RWSN in Indonesia

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So this week, I’m lucky enough to have been invited to present at the International Indonesia Water Week in Jakarta. RWSN is a global network, but many of you will have noticed the strong Africa-bias. That’s not necessarily a bad thing, but the challenges of delivering good quality rural water services are to be found everywhere – indeed the Pacific region is the where the biggest disparities between urban and rural are to be found [JMP].
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Global Framework for Sharing Water Point Data Launched with Largest Ever Public Data Set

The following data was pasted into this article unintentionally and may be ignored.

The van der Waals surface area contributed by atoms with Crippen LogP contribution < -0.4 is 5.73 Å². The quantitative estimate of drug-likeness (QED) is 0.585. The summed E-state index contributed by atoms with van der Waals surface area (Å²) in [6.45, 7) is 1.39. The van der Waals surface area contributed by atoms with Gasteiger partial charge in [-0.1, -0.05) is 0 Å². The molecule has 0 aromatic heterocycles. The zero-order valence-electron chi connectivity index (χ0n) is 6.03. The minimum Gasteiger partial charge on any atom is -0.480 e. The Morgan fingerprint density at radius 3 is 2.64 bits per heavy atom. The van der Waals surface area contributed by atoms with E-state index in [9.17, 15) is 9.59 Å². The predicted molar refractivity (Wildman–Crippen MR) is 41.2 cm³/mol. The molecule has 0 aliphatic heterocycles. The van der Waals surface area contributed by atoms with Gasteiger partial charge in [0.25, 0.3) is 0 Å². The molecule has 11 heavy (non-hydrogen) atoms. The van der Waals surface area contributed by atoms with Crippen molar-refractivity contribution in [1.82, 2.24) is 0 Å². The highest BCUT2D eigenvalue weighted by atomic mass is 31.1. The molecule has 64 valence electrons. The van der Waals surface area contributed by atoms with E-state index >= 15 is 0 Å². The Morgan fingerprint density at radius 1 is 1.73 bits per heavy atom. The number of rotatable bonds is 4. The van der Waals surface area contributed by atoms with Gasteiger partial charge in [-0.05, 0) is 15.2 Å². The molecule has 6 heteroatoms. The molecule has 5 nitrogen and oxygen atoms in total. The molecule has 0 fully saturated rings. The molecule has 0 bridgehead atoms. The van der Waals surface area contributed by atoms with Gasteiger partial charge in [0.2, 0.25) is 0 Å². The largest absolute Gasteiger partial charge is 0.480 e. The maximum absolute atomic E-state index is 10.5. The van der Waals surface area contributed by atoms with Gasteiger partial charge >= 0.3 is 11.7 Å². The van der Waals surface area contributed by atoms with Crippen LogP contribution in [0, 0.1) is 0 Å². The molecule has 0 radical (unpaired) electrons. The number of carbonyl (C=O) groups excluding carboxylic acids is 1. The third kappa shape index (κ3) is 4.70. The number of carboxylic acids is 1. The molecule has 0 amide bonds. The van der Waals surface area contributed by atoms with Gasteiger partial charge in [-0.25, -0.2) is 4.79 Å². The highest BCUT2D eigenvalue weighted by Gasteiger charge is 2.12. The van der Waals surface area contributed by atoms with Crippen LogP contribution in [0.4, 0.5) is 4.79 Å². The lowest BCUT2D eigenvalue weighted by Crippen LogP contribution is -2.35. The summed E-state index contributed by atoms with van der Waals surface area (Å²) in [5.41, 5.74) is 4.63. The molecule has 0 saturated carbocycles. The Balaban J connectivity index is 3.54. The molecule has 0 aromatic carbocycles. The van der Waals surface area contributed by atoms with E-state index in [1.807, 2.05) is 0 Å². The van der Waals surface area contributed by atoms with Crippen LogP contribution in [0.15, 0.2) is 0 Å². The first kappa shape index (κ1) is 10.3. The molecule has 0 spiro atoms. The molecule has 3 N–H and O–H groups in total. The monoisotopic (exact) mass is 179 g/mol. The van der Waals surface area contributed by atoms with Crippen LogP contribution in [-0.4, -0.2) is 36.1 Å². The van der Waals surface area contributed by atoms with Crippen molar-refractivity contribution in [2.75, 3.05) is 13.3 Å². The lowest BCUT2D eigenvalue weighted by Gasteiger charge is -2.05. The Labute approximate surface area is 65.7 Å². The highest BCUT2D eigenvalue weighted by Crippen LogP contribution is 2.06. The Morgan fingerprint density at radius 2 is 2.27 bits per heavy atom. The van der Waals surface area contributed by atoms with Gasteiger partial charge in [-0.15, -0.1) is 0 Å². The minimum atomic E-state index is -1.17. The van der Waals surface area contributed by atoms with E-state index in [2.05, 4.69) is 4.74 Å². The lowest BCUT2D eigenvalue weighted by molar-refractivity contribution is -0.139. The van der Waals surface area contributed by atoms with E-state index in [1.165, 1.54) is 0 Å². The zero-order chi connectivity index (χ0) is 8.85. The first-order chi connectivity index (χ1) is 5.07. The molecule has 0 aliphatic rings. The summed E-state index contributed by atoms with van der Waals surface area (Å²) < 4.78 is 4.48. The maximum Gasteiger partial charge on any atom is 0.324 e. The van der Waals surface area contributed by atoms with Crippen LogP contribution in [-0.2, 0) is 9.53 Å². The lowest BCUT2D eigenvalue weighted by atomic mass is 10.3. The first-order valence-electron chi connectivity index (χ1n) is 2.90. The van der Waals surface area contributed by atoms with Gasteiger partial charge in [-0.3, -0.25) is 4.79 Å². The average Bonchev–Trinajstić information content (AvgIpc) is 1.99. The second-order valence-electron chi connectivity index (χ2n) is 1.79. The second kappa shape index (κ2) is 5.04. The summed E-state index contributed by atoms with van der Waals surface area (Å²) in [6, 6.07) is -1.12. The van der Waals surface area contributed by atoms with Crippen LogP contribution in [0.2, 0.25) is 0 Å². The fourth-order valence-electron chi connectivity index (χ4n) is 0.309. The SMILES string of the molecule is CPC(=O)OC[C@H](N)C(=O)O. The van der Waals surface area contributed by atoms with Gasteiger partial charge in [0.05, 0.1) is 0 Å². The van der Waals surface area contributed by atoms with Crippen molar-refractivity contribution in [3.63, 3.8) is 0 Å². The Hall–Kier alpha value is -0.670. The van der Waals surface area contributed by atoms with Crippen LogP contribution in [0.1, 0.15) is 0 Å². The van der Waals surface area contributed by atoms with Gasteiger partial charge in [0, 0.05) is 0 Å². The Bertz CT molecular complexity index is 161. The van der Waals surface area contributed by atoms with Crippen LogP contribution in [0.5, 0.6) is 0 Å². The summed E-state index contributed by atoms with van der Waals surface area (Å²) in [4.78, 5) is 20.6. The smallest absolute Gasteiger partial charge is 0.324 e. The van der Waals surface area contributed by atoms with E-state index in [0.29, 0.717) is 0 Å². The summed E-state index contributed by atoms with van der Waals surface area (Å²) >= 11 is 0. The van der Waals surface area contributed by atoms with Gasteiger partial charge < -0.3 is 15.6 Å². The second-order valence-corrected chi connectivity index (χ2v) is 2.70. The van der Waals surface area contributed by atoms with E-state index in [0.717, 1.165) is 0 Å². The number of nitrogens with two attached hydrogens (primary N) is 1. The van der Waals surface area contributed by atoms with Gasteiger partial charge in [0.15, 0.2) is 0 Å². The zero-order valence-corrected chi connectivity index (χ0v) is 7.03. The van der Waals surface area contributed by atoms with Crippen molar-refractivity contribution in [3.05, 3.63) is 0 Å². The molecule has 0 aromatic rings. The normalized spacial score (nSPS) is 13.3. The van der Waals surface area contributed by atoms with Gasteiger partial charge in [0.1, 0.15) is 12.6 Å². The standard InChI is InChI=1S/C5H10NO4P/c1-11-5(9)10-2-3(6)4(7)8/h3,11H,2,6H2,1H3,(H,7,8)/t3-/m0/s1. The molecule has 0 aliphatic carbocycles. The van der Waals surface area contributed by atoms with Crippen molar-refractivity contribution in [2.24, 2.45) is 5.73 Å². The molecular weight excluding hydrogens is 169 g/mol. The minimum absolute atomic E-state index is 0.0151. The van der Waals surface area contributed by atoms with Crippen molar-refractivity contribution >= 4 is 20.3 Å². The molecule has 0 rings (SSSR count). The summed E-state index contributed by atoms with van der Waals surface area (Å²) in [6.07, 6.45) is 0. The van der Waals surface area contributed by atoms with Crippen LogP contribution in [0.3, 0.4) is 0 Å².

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New Approach to Sharing Water Data Promises Improved Water Access around the World

Press Release by Brian Banks, Global Water Challenge

WASHINGTON | May 14, 2015 – Around the world, one in nine people lack access to safe water. While progress is being made, efforts have been limited by challenges in establishing a clear picture of water point access. Despite a growing trend of collecting data on water projects, there has previously been no consistent way to share this information among parties, making it difficult to fully understand the water challenges faced around the world.

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Water taps and information gaps

RWSN Secretariat:

An interesting blog post that has kicked off some interesting responses

Originally posted on Nonprofit Chronicles: